Friday, August 3, 2018

Day 14: The Flyyard

June 13: It was a beautiful morning, and I woke up and started hiking by around 8:00. Blueberry was still in his sleeping bag when I left, complaining that it was too cold last night. "I can see my breath!" he exclaimed. "My water froze!" He was exaggerating--I doubt the temperature dropped below 45 degrees at any point during the night--but said he wasn't able to fall asleep until the sun started coming up in the morning and warmed the air again.

I found this giant beetle on my groundsheet after waking up in the morning!

So he slept in late and was still wrapped up in his sleeping bag when I hit the trail. I figured it would be at least an hour before Blueberry hit the trail, and maybe two.

The trail entered Crosby-Manitou State Park a short distance later, following a long, gravel road to the state park's parking lot where I found a boot cleaning station. Not so much so people could clean their boots, but rather so people could knock off the seeds of invasive species that might have arrived on their shoes. I wasn't sure the sign applied to me--the only invasive species you'd find on my shoes I would have picked up the last few miles along the trail and if I picked them up in the trail, they probably were already in the park. But I still tried running my shoes through the brushes that made up the cleaning station just because I hadn't seen it before and wanted to give it a try.

A short way into the park, I ran into Brian on the trail, the photographer from the Star Tribune and we chatted for a couple of minutes. He also told me that Snowshoe was about a half hour ahead of me so I might catch up to her later in the day. I didn't think that was likely, though--she did big miles and I had a feeling she'd out-distance me. I might catch up with her if she took a good, long break somewhere, though.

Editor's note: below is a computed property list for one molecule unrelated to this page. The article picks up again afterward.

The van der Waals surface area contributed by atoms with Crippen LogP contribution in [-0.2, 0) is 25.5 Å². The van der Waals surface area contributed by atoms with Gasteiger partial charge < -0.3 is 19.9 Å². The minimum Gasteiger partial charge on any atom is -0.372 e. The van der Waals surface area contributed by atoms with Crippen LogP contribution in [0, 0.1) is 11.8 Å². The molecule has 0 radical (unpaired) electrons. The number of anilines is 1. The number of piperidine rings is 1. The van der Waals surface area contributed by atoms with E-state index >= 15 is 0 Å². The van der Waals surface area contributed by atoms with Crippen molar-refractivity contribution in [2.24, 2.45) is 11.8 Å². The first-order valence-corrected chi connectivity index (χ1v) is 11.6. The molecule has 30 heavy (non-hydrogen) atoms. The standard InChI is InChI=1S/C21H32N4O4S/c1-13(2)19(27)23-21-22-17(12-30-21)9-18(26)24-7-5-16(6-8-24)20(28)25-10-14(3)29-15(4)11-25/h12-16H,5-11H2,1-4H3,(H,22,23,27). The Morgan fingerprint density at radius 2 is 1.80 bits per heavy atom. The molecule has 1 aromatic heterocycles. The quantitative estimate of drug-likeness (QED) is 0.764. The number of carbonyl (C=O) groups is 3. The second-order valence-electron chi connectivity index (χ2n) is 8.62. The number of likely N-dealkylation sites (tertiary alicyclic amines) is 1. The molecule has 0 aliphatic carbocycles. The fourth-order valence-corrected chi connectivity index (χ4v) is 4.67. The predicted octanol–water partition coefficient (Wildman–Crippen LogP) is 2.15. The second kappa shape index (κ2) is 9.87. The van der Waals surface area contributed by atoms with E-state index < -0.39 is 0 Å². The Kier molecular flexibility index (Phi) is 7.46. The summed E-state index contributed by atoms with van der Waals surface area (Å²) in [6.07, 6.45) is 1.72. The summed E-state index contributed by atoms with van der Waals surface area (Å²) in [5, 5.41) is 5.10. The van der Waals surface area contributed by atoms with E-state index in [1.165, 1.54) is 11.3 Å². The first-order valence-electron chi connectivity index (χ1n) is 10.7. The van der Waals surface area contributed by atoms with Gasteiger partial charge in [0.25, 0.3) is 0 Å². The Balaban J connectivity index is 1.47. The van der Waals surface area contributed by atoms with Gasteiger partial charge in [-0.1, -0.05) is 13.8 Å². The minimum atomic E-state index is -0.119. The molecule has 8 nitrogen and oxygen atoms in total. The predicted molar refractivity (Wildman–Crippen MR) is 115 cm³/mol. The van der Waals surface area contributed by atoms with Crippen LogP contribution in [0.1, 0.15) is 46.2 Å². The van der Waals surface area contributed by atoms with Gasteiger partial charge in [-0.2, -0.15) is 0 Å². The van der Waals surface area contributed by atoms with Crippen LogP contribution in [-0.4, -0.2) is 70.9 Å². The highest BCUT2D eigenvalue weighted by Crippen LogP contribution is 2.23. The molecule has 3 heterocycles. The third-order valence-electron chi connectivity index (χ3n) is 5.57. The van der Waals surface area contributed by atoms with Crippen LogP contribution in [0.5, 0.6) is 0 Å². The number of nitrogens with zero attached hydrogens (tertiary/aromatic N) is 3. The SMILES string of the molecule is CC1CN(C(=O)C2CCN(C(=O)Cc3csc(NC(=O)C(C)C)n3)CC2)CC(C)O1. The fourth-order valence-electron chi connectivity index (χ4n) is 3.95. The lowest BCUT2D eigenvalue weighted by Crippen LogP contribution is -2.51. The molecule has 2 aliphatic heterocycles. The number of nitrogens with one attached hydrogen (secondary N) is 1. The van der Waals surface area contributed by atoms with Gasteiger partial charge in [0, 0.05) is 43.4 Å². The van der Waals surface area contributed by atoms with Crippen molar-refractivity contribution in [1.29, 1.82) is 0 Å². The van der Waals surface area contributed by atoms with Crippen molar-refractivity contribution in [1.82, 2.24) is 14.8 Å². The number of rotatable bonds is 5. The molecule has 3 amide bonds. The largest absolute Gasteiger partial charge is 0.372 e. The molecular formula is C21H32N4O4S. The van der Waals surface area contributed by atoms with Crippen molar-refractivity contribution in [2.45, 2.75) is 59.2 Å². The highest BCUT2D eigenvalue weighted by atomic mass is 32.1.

At the Manitou River, I stopped for my first break of the day, admiring the rapids along the river and enjoying the scenery. I spent a half hour lounging around resting before picking up my pack and pushing onward.

Entering Crosby-Manitou State Park

The day was a beautiful one! It was a bit on the warm side for me, but not hot. And although it was a bit warm, the bugs weren't particularly obnoxious, the trail wasn't particularly muddy and the second half of the day was practically flat. All-in-all, a very good day for hiking, and my mood improved dramatically from the previous day.

I stopped for another rest at the Horseshoe Ridge campsite and was there for maybe 20 minutes when Blueberry finally caught up with me. I was a little surprised that he had caught up so quickly considering that he was still in his sleeping bag when I left camp, but he must have gotten up very soon after I had left. The break here and at the Manitou River--not even an hour in total--was enough to allow him to catch up.

I headed down the trail again, but Blueberry was ready for a break--he hadn't taken any since he left camp in the morning--so I went on without him but knowing that he wasn't far behind.

About ten minutes down the trail, I crossed paths with a southbound thru-hiker hiking with his dog, and when I introduced myself, he said he already heard about me! What?! "Yeah, you're hiking with a guy named Blueberry?"